Edward McClelland, writing for ChicagoMag in a 2018 article Why It's So Hard for Republicans to Win in Illinois, quotes Southern Illinois University Professor of Political Science John Jackson who cites the loss of unions and their influence in the region as a major factor in the loss of Democratic Party strength. "The same thing that’s happened to the South has happened here, though ours came more recently," Jackson said.

George W. Smith, 1824. Wikipedia Commons License
 
     Another type of analysis involves culture and the very early days of the state. Go back far enough and the most southern counties were clearly more aligned with pro-slavery attitudes and less progressive policies than those to the north.

Consider this description of the state's southern-most county, Alexander County: "Settled largely by white migrants from the Upland South, southern Illinois had many racial attitudes of the South. As African Americans settled in Cairo to seek jobs on steamboats, ferries, in shipping and railroads, there were tensions between the racial groups. White residents sometimes used violence and terrorism, as well as discrimination, to keep black residents in second-class positions. They excluded them from the city government and the police and fire departments, and relatively few African Americans were hired to work in the local stores . . . There were three lynchings of blacks in Alexander County in the years between Reconstruction and the early 20th century. The county had the second-highest number of lynchings of African Americans in all of Illinois."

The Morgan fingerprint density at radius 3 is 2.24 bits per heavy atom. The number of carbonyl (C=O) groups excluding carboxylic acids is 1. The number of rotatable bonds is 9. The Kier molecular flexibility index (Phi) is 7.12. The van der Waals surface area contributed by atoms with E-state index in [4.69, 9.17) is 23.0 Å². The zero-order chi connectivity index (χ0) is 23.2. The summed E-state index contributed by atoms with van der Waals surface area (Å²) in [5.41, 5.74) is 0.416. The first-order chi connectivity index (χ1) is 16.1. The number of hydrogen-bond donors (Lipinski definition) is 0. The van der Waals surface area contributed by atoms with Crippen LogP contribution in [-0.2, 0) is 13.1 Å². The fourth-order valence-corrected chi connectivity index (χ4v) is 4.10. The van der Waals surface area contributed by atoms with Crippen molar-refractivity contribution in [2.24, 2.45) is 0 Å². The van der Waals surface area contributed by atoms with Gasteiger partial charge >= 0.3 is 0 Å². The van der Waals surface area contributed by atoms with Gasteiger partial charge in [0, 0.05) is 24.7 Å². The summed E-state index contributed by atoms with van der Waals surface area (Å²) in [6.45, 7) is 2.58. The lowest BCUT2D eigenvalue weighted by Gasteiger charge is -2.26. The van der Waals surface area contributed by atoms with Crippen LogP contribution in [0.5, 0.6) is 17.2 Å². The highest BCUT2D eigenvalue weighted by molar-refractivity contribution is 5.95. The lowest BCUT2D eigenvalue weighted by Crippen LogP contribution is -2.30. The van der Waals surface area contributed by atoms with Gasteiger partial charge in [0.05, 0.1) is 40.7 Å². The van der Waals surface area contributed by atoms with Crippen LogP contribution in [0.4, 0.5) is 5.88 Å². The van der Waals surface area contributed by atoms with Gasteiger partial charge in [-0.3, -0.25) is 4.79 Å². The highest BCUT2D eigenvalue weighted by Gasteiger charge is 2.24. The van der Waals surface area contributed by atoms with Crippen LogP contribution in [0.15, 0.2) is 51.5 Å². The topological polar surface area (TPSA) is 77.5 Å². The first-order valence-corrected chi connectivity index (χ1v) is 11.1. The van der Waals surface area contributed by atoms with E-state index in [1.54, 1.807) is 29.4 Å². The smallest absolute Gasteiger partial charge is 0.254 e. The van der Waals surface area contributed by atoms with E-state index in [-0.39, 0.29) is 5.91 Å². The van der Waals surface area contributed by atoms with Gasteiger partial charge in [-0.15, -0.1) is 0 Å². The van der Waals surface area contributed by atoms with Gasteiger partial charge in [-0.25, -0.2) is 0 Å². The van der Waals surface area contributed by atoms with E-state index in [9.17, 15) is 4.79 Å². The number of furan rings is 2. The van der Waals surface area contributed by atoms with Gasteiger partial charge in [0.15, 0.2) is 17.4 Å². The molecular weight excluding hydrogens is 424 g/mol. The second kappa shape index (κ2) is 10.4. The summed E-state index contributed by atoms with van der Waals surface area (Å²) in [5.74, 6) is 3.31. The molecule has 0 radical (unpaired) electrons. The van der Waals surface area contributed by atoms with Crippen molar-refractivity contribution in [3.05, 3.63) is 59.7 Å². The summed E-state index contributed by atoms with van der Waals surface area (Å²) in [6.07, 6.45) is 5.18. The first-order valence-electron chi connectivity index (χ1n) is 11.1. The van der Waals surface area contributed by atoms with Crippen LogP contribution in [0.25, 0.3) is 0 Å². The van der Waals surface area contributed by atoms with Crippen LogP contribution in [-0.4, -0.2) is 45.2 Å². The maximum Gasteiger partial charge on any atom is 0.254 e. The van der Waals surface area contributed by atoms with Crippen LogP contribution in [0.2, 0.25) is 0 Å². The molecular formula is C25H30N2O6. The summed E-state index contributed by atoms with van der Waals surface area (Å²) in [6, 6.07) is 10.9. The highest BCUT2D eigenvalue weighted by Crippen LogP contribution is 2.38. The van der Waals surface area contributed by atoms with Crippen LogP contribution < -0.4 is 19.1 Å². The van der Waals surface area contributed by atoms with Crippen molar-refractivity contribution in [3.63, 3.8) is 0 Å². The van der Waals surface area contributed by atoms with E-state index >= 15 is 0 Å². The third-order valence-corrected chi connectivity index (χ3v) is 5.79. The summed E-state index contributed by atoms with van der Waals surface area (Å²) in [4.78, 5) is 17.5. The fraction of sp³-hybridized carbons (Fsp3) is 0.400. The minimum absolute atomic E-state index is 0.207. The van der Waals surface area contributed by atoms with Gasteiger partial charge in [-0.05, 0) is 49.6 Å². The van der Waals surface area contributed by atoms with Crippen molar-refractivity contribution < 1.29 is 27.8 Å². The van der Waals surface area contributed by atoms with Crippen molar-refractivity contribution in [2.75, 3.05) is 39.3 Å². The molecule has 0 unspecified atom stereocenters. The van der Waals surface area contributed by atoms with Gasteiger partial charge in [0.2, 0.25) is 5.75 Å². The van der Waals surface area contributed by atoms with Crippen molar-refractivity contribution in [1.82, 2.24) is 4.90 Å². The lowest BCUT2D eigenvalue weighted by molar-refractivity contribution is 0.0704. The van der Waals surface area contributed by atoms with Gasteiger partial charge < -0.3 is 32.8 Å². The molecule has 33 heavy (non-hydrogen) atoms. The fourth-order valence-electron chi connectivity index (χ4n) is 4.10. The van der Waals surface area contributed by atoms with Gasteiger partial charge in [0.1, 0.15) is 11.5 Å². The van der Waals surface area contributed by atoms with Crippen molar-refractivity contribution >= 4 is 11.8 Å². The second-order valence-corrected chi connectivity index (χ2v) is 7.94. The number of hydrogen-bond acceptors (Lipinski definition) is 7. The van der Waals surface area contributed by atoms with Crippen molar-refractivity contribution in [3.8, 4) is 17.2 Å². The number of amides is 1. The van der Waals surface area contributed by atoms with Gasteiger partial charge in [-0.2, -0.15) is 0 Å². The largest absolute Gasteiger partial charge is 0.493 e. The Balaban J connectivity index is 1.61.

Mary Bohlten, writing for Illinois Times about touring the National Memorial for Peace and Justice in Montgomery, Alabama, states: "When I toured the museum and memorial last spring, I was disheartened to realize Illinois had 56 documented lynchings from 1877 to 1950. St. Clair County had the most with 40, but Sangamon County had two, associated with the 1908 race riots. Deep southern Illinois counties had lynchings but so did Cook, Macon, Marshall and Vermillion. So did such states as Oregon, California, North Dakota, Michigan and Trump’s native New York."

Increased mobility across the nation has been cited as another factor in increased polarization, and in the concentration of residents of like mind. Speaking in 2014, NPR Correspondent Shankar Vedantam had this to say about the relationship between geography and ideology:

"There's new research now that links the red state/blue state phenomenon with the fact that 40 to 50 million Americans move every year. So we are an increasingly mobile society," Vedantam explained, citing research by University of Virginia Psychologist Brian Nosek showing that liberals and conservatives tend to migrate to areas that are more aligned with their own ideology. "The downside is that if this mobility phenomenon is real, it means that the more mobile we get as a society, the more polarized we're going to become. Red states are going to get redder. Blue states are going to get bluer. The United States is going to get less united."

Reform and change is good, but what are we supposed to make of the kind of radical, norm-breaking presidency we've just lived through, apparently supported by a large number of residents in Southern Illinois? I suppose we should continue to expect the unexpected. The irony is that while the Republicans in downstate Illinois fixate on what they see as "corrupt and irresponsible Democrats," they've all but climbed in bed with one of the most corrupt and irresponsible Republican presidents in our nation's history. Who their next reactionary leader will be, and how extreme they'll be, is anybody's guess.

Graph Data Sources
Statistical Atlas (educational/income/ethnicity data)
Politico (2020 election results per county)
Politico (2016 election results per county)
Wikipedia (county population data)
270towin (national and state election results)